Central Europe Review: politics,
society and culture in Central and Eastern Europe
Vol 2, No 12
27 March 2000

Jan Culik Č U L Í K ' S   C Z E C H   R E P U B L I C:
Hitler's Mein Kampf in Czech:
Books are still being banned in Europe

Jan Čulík

Last week, a Prague publisher brought out a new Czech edition of Adolf Hitler's Mein Kampf, the work summing up the beliefs and the political programme of the German dictator, which was later implemented in Hitler' s Third Reich. The publication of Mein Kampf in Czech has brought all-round condemnation from Czech commentators, public figures and politicians. Germany has also protested and will try to suppress the Czech edition. It is obvious from this that Central Europe has still not grasped the concept of the freedom of the press and does not realise that anti-democratic views cannot be fought by administrative measures in a democracy.

The full Czech edition of Hitler's Mein Kampf was published on 21 March, 2000 by the Prague publishing house Otakar II. The publisher, Michal Zítko argues that he has printed the work as a historical document, not as a work by a "contemporary fascist". Zítko says that he decided to publish Mein Kampf in Czech because he had become very angry when he heard a Czech Communist MP say that Communists were democratic. "I really worry that the Fascists will also say they are democratic, so I after publishing Hitler's Mein Kampf, I will publish Karl Marx's Das Kapital, so that both sides would come to their own and would understand that they cannot lie to us."

Originally, Zítko did not expect a large demand for the Czech edition of Mein Kampf, although he seems to have printed some 10,000 copies. With the exception of tabloid bestsellers, most books, published in Czech, now sell very few copies. According to Milan Jungmann, a Prague literary critic, the average printrun for works of contemporary Czech fiction is now 400 copies. There are serious problems with book distribution in the Czech Republic. At first, Zítek was told by a book distribution firm that he was unlikely that more than 800 copies of Mein Kampf in Czech. Since the publication of Mein Kampf has now provoked such controversy, it is very likely that many more copies will be sold.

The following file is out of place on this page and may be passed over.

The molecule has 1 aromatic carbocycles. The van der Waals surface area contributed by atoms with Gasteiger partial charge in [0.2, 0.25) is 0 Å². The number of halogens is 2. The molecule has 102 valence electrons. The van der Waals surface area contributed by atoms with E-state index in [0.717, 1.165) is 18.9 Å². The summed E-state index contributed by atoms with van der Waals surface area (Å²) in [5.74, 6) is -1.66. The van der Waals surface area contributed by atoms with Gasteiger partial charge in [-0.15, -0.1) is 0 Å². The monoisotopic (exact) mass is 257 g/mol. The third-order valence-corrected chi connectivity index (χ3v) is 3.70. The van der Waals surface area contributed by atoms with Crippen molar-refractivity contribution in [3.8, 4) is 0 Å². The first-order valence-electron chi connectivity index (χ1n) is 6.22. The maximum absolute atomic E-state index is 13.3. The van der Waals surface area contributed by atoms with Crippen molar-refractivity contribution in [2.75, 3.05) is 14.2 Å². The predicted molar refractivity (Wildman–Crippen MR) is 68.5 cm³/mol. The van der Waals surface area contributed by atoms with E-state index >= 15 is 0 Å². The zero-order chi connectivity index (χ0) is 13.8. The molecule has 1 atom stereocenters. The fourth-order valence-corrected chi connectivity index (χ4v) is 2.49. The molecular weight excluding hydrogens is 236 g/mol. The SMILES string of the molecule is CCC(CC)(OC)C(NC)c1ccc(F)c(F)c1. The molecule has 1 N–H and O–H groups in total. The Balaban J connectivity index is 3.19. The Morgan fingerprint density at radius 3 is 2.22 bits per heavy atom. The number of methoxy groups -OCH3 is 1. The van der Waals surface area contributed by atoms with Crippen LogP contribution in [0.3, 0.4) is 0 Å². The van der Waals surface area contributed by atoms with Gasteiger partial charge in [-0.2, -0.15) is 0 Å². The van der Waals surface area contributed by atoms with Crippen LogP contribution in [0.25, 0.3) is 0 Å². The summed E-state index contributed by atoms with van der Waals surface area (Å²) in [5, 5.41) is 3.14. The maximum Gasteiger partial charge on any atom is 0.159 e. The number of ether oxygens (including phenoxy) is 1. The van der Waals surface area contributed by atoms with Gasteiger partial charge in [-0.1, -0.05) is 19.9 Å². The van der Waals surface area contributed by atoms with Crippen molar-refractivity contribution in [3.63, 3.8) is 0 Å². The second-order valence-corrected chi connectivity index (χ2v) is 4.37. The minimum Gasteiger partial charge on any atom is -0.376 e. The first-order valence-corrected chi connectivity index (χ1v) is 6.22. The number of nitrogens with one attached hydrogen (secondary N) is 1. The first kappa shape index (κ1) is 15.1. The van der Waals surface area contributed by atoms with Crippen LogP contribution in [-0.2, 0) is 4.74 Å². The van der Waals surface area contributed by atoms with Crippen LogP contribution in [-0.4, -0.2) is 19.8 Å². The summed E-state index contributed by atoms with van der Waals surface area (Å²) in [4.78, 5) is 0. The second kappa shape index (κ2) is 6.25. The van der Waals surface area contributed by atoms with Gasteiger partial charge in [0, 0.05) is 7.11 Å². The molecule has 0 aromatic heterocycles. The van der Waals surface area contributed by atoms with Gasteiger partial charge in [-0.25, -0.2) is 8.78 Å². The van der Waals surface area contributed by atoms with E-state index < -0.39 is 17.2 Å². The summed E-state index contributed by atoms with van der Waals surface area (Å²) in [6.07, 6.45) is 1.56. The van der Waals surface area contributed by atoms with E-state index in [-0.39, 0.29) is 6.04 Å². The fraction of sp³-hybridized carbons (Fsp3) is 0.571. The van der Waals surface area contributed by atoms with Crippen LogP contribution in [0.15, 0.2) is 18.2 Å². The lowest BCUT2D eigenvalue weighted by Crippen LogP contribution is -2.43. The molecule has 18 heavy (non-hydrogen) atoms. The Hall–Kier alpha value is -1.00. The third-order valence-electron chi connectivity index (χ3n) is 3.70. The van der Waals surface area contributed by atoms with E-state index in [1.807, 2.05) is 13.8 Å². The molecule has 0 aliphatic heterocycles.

Early last week, Zítek told journalists that he felt Adolf Hitler's Mein Kampf was out of copyright. He was aware of the fact that the publication of Mein Kampf is disallowed in Germany, but allegedly found that "there are no restriction on publication in other countries".

This information seems to have been incorrect. The German authorities have pointed out that the state of Bavaria apparently holds the copyright for Adolf Hitler's Mein Kampf for all countries of the world except the United Kingdom and the United States and it has recently used these rights to prevent publication of the work in several countries. Bavaria has managed to prevent the publication of Mein Kampf in Sweden, in Croatia and in Turkey. In some cases, according to information from the Bavarian Finance Ministry, the Bavarian authorities have forced the publisher to pulp the printed book.

Even in the Czech case, said the spokesperson of the Bavarian Finance Ministry, Bavaria would do its utmost to prevent the dissemination of Mein Kampf in Czech. The German Embassy in Prague asked the publisher Michal Zítko on 23 March, 2000 to stop the dissemination of this work. Zítek said that he was not going to comply with this request "It would be interference with the sovereignty of the Czech state," said Zítko. "My main argument is that Germany, which has banned Mein Kampf, has the largest number of neo-Nazis in Central Europe."